So here’s the thing. On the 6th December last year I was diagnosed with breast cancer, or if we want to get particular about it, invasive ductal carcinoma of no special type. The cancer is grade two, stage 2b and for those of you who really want to get to the nub of it it’s neither hormone nor protein receptive. In the main scheme of things, it’s a fairly fancy pants kind of cancer. Thankfully there is no distant metastasis (cancer lingo for ‘it hasn’t spread beyond the attached lymph nodes’) and the prognosis is, at this stage, good.

I don’t know what to tell you about getting a cancer diagnosis. On the one hand its pretty straightforward. You go along to the hospital, a bunch of doctors do a bunch of tests and then you go back the next week and they break the news to you very gently indeed. They tell you what you need to know and send you away with your treatment plan, a SERIOUSLY MASSIVE supply of leaflets, and a life changing diagnosis. The life changing diagnosis bit is the bit that isn’t quite so straightforward….

all of the leaflets
ALL OF THE LEAFLETS

Since I got my diagnosis I have cried precisely three times, which is intereresting because I’m pretty sure that’s actually less than I would have cried in my ordinary life without the diagnosis. I’ve been every shade of angry under the sun, I’ve been hopeless, sad, overwhelmed and so very sick and tired of the whole damn thing. Every so often I’ve forgotten about it and then I’ve been surprised because how do you go and forget about something that came along and changed EVERYTHING?

In life there aren’t many things that can’t be undone. Usually when things go wrong, you can put them right, learn whatever you need to learn and then move on. Cancer isn’t like that. You can’t wish it away or reason with it. Once the cells have gone rogue it really doesn’t matter that you think they are a bunch of disloyal little bastards. Once you have cancer, that’s it – you are in it up to your neck and you just have to get your head on straight and get on with it. Even if it really does feel like another fine mess that you’ve gotten yourself into….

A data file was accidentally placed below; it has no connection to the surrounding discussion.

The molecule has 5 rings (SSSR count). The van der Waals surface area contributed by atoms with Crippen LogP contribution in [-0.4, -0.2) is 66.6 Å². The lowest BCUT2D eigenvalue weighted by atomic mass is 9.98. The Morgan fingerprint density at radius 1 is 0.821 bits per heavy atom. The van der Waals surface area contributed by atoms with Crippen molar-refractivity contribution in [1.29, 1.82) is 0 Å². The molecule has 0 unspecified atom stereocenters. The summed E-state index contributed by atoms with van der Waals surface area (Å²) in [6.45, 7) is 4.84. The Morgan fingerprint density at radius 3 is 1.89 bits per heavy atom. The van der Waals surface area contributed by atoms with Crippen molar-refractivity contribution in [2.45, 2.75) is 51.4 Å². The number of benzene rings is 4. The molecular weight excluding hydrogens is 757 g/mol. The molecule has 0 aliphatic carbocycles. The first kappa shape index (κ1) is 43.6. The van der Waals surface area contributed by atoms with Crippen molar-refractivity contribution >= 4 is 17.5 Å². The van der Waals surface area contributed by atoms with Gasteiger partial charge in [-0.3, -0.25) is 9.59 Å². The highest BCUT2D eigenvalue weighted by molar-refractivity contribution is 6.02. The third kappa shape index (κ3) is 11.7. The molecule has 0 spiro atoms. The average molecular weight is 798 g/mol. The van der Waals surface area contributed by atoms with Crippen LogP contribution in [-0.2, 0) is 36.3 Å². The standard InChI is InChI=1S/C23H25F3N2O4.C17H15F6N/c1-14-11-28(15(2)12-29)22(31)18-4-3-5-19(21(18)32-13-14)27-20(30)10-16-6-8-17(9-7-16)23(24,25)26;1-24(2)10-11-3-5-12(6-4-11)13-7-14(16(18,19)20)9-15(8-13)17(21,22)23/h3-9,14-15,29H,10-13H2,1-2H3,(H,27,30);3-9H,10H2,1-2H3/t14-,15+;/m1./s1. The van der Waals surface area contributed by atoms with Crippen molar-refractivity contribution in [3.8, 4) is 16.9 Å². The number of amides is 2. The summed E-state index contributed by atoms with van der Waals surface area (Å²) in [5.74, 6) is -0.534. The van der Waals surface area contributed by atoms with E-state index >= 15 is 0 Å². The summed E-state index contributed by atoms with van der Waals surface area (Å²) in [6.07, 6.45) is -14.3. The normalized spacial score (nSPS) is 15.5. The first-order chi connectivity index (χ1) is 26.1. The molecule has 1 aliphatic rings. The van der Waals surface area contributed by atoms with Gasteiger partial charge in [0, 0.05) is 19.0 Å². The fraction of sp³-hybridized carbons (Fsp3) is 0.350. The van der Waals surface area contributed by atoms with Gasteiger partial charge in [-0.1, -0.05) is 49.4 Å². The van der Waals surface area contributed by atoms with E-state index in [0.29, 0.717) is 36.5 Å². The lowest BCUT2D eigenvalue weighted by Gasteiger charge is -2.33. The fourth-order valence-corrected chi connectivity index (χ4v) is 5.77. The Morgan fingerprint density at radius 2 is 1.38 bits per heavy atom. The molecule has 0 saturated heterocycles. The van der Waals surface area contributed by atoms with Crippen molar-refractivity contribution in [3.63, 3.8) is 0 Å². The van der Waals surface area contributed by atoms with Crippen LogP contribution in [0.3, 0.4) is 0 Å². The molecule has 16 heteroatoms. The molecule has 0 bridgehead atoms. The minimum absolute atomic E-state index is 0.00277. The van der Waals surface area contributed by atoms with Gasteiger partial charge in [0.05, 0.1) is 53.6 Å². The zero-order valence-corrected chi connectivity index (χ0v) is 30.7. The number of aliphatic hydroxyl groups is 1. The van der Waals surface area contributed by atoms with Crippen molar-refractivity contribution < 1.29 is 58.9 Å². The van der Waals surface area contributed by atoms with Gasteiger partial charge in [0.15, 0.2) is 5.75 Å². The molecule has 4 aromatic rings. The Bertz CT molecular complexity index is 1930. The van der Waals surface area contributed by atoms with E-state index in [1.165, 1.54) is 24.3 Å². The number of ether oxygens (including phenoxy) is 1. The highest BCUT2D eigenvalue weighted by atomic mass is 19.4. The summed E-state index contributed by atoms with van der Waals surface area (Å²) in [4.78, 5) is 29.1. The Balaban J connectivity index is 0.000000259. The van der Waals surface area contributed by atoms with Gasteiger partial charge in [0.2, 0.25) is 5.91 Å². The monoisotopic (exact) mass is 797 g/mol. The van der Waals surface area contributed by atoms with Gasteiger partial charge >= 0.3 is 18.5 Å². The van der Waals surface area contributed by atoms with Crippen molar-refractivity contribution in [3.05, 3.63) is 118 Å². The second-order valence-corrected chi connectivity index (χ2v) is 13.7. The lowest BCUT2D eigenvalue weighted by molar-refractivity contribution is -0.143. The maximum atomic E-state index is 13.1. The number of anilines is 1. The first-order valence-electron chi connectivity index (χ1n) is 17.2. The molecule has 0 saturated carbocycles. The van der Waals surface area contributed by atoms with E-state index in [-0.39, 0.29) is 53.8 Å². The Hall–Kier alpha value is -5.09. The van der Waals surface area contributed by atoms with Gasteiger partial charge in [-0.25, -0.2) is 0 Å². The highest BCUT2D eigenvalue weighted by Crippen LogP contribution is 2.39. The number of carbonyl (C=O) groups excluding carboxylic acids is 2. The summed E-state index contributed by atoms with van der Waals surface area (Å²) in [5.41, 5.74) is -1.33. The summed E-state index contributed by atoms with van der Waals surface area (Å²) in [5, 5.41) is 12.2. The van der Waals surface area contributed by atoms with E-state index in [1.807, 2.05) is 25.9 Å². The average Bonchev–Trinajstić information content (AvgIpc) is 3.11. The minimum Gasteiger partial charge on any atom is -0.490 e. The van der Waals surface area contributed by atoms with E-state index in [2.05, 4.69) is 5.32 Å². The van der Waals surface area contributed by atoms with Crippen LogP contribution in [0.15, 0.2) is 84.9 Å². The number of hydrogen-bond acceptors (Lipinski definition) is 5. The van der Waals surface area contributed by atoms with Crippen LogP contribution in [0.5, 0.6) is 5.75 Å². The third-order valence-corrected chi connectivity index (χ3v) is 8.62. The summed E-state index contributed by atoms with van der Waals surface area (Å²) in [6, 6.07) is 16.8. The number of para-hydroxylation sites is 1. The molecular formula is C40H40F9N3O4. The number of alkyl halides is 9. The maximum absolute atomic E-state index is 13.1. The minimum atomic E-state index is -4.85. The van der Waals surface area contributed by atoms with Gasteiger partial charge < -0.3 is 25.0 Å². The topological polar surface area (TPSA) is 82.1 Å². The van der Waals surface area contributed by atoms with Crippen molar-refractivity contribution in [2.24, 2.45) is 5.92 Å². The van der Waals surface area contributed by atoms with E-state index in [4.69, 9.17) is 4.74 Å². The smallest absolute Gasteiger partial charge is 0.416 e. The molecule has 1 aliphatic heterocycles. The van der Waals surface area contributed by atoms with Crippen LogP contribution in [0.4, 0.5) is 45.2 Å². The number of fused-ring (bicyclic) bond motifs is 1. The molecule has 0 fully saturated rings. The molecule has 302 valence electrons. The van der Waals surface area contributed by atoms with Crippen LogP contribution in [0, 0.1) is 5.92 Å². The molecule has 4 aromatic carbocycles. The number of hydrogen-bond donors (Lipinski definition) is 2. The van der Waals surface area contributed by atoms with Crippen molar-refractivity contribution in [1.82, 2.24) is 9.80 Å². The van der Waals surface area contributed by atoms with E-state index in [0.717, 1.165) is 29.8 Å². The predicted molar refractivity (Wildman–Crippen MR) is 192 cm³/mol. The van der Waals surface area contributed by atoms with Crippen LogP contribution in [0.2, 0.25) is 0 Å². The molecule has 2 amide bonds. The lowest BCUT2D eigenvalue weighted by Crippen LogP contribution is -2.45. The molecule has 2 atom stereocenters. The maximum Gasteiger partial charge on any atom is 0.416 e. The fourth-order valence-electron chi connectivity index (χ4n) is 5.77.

another fine mess three

Still, all is not lost and there’s still plenty of WeeGee awesomeness around. I’ve gotten pretty good at putting one foot in front of the other over the years and I’m putting my skills in that area to very good use at the moment. I’m doing my best to get used to living with cancer** and I’m going to write about it here – I feel sure that writing about it will help me through it, and if it doesn’t it’ll give me something to do with the ridiculous amount of time I have on my hands all of a sudden.

Treatment wise there is a long old road ahead of me. I’m currently two cycles in to eight cycles worth of chemotherapy***. After that there will be surgery and after that, most likely another six months worth of radiotherapy. None of this is how I expected to spend my fortieth year on planet Earth, and I’m still getting used to how I feel about it all. That said, there is every hope that the treatment plan will lead to ‘a complete metabolic response’ (more cancer lingo, basically meaning CURED) and, I’ve always said “Hope is Important”****

In the time honoured tradition, I thought I’d  leave you with a song. It doesn’t mean anything in particular, its just that I like it and I thought it would be a nice little bit of normal to round things off….

Love you all lots, like jelly tots, WeeGee xoxoxox

 

 

* There are of course some things you absolutley should NOT just come right out and say but that’s a matter for your own judgement

** For the time being at least

***The first one was on Christmas Eve, so that was really, like, festive. Ho, fucking, ho.

**** I wasn’t the first person to say it. I pinched it off a band I love of old.